10 Things You Probably Didn’t Know About Prehistoric America

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Very little is known about the prehistory of America, making it a fascinating time period to investigate. Every day, old views and beliefs are being challenged, new ideas are being brought forth and questioned, and the field is wide open to speculation and ridicule.

Prehistory is the study of the time before history was recorded or written down. In America, prehistory begins before Europeans and their missionaries arrived to record details of the native people and America’s habitats and wealth. According to traditional historical events, history in America began in the 1400s. However, as we uncover more scientific data and discover more ancient artifacts, we find that Europeans may have come to America long before history was being recorded.

10. Camels Originated in North America

Imagine taking a stroll through the wilds of Northern Canada and meeting an animal that almost looks like a desert camel. This animal, called a camelop, lived in North America from 3.5 million to 11,700 years ago.

Researchers have discovered that the camel originated in North America and they believe that the camelop traveled across the Bering land bridge some three to five million years ago. Slowly, the animal migrated south, adapted to its new environment, and became what we now recognize as the camel of the Middle East.

While we have all been taught that the desert camel of today has a hump to help it survive harsh, desert conditions, that hump actually developed in North America. Researchers are discovering that the camelop’s hump developed out the the need to survive the harsh winters and long periods of darkness during prehistoric America. The humps later proved useful for survival in desert climates.

Why aren’t there any wild camels in North America today? Many of the camelops were hunted by early Americans for food. The camels also migrated farther south, into South America, where they evolved into the alpacas and llamas we know of today.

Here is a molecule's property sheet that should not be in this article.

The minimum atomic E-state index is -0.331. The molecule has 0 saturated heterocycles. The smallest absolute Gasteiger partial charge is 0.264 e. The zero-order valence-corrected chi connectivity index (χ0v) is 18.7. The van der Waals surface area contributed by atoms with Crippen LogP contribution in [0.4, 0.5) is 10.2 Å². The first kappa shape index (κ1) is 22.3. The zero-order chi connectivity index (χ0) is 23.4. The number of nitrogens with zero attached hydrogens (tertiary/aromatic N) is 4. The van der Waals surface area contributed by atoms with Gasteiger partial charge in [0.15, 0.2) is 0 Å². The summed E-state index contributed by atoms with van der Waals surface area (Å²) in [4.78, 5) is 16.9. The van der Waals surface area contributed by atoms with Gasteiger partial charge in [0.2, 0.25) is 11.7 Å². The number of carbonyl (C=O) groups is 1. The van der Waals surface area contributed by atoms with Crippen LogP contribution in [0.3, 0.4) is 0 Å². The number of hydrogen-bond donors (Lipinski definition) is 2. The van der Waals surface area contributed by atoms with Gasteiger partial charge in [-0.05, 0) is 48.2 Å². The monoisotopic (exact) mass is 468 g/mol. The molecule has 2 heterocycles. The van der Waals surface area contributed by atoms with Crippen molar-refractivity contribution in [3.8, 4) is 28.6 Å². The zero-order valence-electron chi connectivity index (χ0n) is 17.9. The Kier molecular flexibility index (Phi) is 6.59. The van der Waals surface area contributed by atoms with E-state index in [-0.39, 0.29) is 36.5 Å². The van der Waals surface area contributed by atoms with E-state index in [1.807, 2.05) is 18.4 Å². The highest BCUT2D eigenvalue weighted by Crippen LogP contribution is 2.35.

9. Bears as Big as SUVs

Predators were, of course, far larger in prehistoric America than they are today, and one of the largest predators was the short-faced bear. This monstrous bear was an amazing six feet tall when it walked on all four legs. However, when it stood on its hind legs, this monster bear was as tall as 12 feet and it weighed around 1,500 pounds.

Why was this bear so large? During the time of the short-faced bear, there were far more fierce predators living in America. These other predators included dire wolves and wild cats such as the American lion. The bear’s large size would have intimidated the other predators and given them a reason to hunt easier prey.

About 11,000 years ago, the short-faced bear became extinct. By this time, the smaller grizzly bear had made its home in North America and was competing for the same food as the larger bears. People during this time would have co-existed with this large predator and may have also contributed to the bear’s ultimate demise as its food sources dwindled.

8. Dire Wolves

Thanks to Game of Thrones, the dire wolf has returned to the public’s wild imagination, but few people realize that this wolf actually lived in prehistoric America. Its bones have been discovered from Alaska to Florida and Mexico. Numerous skeletal remains of the dire wolf have been found in the La Brea Tar Pits of Los Angeles, California.

While little is known about the dire wolf, scientists believe that it may have hunted in packs. Surprisingly, their diets consisted mostly of other large animals, including bison and mastodons.

Dire wolves existed from 125,000 to 10,000 years ago. They weighed about 130 pounds and grew to a length of six feet from nose to tail. Sadly, like the short-faced bear and other large mammals, the dire wolf became extinct due to unclear causes.

7. When People Came to America

For the past few decades, people have been taught that the first people to arrive in North America 13,000 years ago had traveled across the Bering land bridge. Today there is a growing amount of evidence that this theory is incorrect.

Now scientists and researchers are saying that humans may have arrived in North America as long as 130,000 years ago. These early people crossed the water with boats and settled along the southern California coast.

Evidence that supports this theory was uncovered at a site where the remains of a mastodon were found. Scientists who studied the elephant’s bones discovered that the bones had been deliberately broken, as if early humans had cracked open the bones to get at the nourishing marrow. Hammer stones were also found at the site, further proving that early humans had used these stone tools to break open the bones.

Of course, this is not the only site proving that humans were in North America before the Bering land bridge was uncovered, but it is one of the oldest sites found so far.

6. Skeletal Remains of Giants

It almost sounds like a story out of a child’s imagination, but giant people did live and rule in North America’s prehistory. During the 1800s, newspapers across the United States reported on the findings of giant bones. Many of these bones, it was reported, were turned over the The Smithsonian Museum and were never seen again.

Today, archaeologists and amateur scientists continue to find skulls and skeletons of large people who lived in North America long ago. Many of these giant skeletons have been found inside burial mounds. Others have been found in caves and in seemingly random burial sites.